This is a post about Fort Smith, NWT… our home town. Located at the 60th parallel on the border between the Northwest Territories and Alberta, Fort Smith is located at 60.0055° N, 111.8849° W. Not technically in the arctic, we actually live in Canada’s subarctic region. Early fur traders established a portage route from Fort Fitzgerald to Fort Smith to bypass the four sets of impassable rapids. This trail had been used by the Indigenous peoples of the area long before this.
The Indigenous peoples of the area are Chipewyan and Cree peoples. The population of Fort Smith has remained quite steady at around 2500 people. Approximately 65% of the Fort Smith population are Indigenous peoples (approx. 36% First Nations, 23% Métis and 5% Inuit).
The subarctic climate is marked by long, cold winters and warm, short summers. Winter temperatures are often below -30° C and summer temperatures are often above +30° C. The average annual snowfall is about 59 inches but once the snow starts to fall around Halloween it will usually stay until late April. Summers are usually quite dry with less than 10 inches of rainfall per year.
Here are some useful maps to put in perspective where Fort Smith is. Click on the tabs to see different maps and click on the maps to open them in a separate tab.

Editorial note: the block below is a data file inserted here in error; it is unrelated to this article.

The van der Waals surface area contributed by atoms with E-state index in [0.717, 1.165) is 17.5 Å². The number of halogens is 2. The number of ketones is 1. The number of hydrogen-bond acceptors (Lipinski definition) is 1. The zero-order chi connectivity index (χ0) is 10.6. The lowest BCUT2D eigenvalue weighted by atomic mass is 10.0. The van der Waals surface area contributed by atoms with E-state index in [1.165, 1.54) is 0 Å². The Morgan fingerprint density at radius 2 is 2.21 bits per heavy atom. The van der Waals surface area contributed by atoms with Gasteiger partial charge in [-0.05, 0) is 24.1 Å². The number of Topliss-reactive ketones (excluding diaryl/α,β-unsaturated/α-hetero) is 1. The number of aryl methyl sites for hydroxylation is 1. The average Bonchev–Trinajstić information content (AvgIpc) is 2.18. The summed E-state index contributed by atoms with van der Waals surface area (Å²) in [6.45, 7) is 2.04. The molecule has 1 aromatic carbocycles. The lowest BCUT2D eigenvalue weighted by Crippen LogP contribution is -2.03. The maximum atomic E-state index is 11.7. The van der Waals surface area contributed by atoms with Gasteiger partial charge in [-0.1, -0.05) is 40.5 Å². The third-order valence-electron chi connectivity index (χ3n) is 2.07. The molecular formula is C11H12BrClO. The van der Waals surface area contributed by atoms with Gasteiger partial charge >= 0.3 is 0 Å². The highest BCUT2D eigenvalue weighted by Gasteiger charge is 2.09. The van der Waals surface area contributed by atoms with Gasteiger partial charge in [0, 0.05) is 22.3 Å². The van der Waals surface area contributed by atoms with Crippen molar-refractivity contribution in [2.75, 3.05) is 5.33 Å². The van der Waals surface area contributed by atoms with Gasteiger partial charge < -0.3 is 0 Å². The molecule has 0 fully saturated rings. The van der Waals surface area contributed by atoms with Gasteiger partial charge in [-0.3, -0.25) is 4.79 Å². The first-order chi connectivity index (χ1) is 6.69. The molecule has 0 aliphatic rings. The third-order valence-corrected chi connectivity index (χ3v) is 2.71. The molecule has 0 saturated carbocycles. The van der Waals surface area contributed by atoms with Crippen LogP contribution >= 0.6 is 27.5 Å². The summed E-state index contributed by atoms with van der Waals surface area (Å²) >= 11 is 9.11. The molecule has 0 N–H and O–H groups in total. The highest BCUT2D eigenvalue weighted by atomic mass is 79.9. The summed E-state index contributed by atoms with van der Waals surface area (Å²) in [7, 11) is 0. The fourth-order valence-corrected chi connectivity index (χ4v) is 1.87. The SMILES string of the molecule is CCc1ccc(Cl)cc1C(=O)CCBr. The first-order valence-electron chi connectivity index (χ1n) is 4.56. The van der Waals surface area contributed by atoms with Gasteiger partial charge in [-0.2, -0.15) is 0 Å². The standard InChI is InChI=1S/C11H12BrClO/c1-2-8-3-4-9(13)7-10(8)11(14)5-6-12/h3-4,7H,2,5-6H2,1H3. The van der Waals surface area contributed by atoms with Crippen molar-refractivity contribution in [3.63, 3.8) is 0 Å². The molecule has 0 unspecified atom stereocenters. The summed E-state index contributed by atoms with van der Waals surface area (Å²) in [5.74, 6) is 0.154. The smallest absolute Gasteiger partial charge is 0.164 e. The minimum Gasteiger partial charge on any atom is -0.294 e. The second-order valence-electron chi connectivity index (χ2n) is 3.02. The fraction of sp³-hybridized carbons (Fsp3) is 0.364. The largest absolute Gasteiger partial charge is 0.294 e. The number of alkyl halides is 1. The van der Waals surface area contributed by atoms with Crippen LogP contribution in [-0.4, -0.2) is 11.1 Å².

Pierre-Emmanuel Chaillon is an amazing local artist/photographer. Here are some of his videos…
Fort Smith is on the shores of the Slave River. It flows from the confluence of the Rivière des Rochers and Peace River in northeastern Alberta and empties into Great Slave Lake in the Northwest Territories. There are four major ledges that create four different whitewater paddling areas. Paddling ABC states “The Slave River is without a doubt the best playboating river in western Canada. Perhaps even all of Canada.”
While the Slave River and its rapids are very dangerous, many locals take to the river every summer almost as soon as the ice is clear to make the most of the paddling season. The Fort Smith Paddling Club hosts its premier event on the first weekend of August called the Slave River Paddlefest. Paddlers and river enthusiasts from around the world descend on Fort Smith and the Slave River for one fun-filled weekend a year. If you are planning to visit, this might be a great weekend to come.
Wood Buffalo National Park is Canada’s largest national park spanning about 45,000 square kilometres. It is the 5th largest national park in the world (#1 is Northeast Greenland National Park; #2 is Great Barrier Reef Marine Park, Australia; #3 is Great Limpopo Transfrontier Park, Mozambique; #4 is Namib Naukluft Park, Namibia). This UNESCO World Heritage Site is home to the world’s largest herd of wood bison and last remaining natural nesting site of the whooping crane. As well, black bears are easy to see while moose are a little more shy. It is also home to the world’s largest beaver dam which can be seen from space.
In 2013, the Royal Astronomical Society of Canada designated WBNP as the world’s largest dark sky preserve. The lack of artificial light makes WBNP the perfect place to observe stars, constellations, planets and the aurora borealis. Every August, the Thebacha and Wood Buffalo Astronomical Society (TAWBAS) hosts the Dark Sky Festival often with famous keynote speakers such as Roberta Bondar.